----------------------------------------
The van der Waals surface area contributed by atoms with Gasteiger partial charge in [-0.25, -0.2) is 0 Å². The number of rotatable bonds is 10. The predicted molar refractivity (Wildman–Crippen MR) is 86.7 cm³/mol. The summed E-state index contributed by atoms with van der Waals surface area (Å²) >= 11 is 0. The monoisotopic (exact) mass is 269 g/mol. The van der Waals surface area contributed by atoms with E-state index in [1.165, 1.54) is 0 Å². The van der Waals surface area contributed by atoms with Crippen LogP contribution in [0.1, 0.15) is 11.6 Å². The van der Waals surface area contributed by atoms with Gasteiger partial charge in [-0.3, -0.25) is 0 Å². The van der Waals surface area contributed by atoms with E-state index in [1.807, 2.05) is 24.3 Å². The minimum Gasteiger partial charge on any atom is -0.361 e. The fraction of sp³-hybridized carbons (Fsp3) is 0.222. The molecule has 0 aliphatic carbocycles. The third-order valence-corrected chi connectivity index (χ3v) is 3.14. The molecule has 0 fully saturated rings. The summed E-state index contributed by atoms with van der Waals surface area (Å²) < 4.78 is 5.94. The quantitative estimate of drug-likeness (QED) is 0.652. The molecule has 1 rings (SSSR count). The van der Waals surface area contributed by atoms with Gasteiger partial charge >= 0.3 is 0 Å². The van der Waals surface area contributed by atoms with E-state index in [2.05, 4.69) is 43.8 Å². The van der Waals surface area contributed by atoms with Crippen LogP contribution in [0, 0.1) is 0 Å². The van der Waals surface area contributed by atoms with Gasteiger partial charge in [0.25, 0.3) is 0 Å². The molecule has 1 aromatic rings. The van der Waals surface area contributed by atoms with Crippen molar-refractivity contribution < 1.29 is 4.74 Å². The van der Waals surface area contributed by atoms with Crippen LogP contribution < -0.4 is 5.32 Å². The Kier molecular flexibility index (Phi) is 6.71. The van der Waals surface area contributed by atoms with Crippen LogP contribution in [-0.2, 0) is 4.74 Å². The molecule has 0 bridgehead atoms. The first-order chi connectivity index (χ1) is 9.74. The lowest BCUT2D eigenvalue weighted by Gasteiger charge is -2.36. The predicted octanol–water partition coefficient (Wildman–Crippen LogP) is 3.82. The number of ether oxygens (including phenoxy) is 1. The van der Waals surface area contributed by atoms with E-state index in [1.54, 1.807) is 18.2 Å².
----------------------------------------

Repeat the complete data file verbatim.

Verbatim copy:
The van der Waals surface area contributed by atoms with Gasteiger partial charge in [-0.25, -0.2) is 0 Å². The number of rotatable bonds is 10. The predicted molar refractivity (Wildman–Crippen MR) is 86.7 cm³/mol. The summed E-state index contributed by atoms with van der Waals surface area (Å²) >= 11 is 0. The monoisotopic (exact) mass is 269 g/mol. The van der Waals surface area contributed by atoms with E-state index in [1.165, 1.54) is 0 Å². The van der Waals surface area contributed by atoms with Crippen LogP contribution in [0.1, 0.15) is 11.6 Å². The van der Waals surface area contributed by atoms with Gasteiger partial charge in [-0.3, -0.25) is 0 Å². The van der Waals surface area contributed by atoms with E-state index in [1.807, 2.05) is 24.3 Å². The minimum Gasteiger partial charge on any atom is -0.361 e. The fraction of sp³-hybridized carbons (Fsp3) is 0.222. The molecule has 0 aliphatic carbocycles. The third-order valence-corrected chi connectivity index (χ3v) is 3.14. The molecule has 0 fully saturated rings. The summed E-state index contributed by atoms with van der Waals surface area (Å²) < 4.78 is 5.94. The quantitative estimate of drug-likeness (QED) is 0.652. The molecule has 1 rings (SSSR count). The van der Waals surface area contributed by atoms with Gasteiger partial charge >= 0.3 is 0 Å². The van der Waals surface area contributed by atoms with E-state index in [2.05, 4.69) is 43.8 Å². The van der Waals surface area contributed by atoms with Crippen LogP contribution in [0, 0.1) is 0 Å². The van der Waals surface area contributed by atoms with Gasteiger partial charge in [0.25, 0.3) is 0 Å². The molecule has 1 aromatic rings. The van der Waals surface area contributed by atoms with Crippen molar-refractivity contribution < 1.29 is 4.74 Å². The van der Waals surface area contributed by atoms with Crippen LogP contribution < -0.4 is 5.32 Å². The Kier molecular flexibility index (Phi) is 6.71. The van der Waals surface area contributed by atoms with Crippen LogP contribution in [-0.2, 0) is 4.74 Å². The molecule has 0 bridgehead atoms. The first-order chi connectivity index (χ1) is 9.74. The lowest BCUT2D eigenvalue weighted by Gasteiger charge is -2.36. The predicted octanol–water partition coefficient (Wildman–Crippen LogP) is 3.82. The number of ether oxygens (including phenoxy) is 1. The van der Waals surface area contributed by atoms with E-state index in [1.54, 1.807) is 18.2 Å².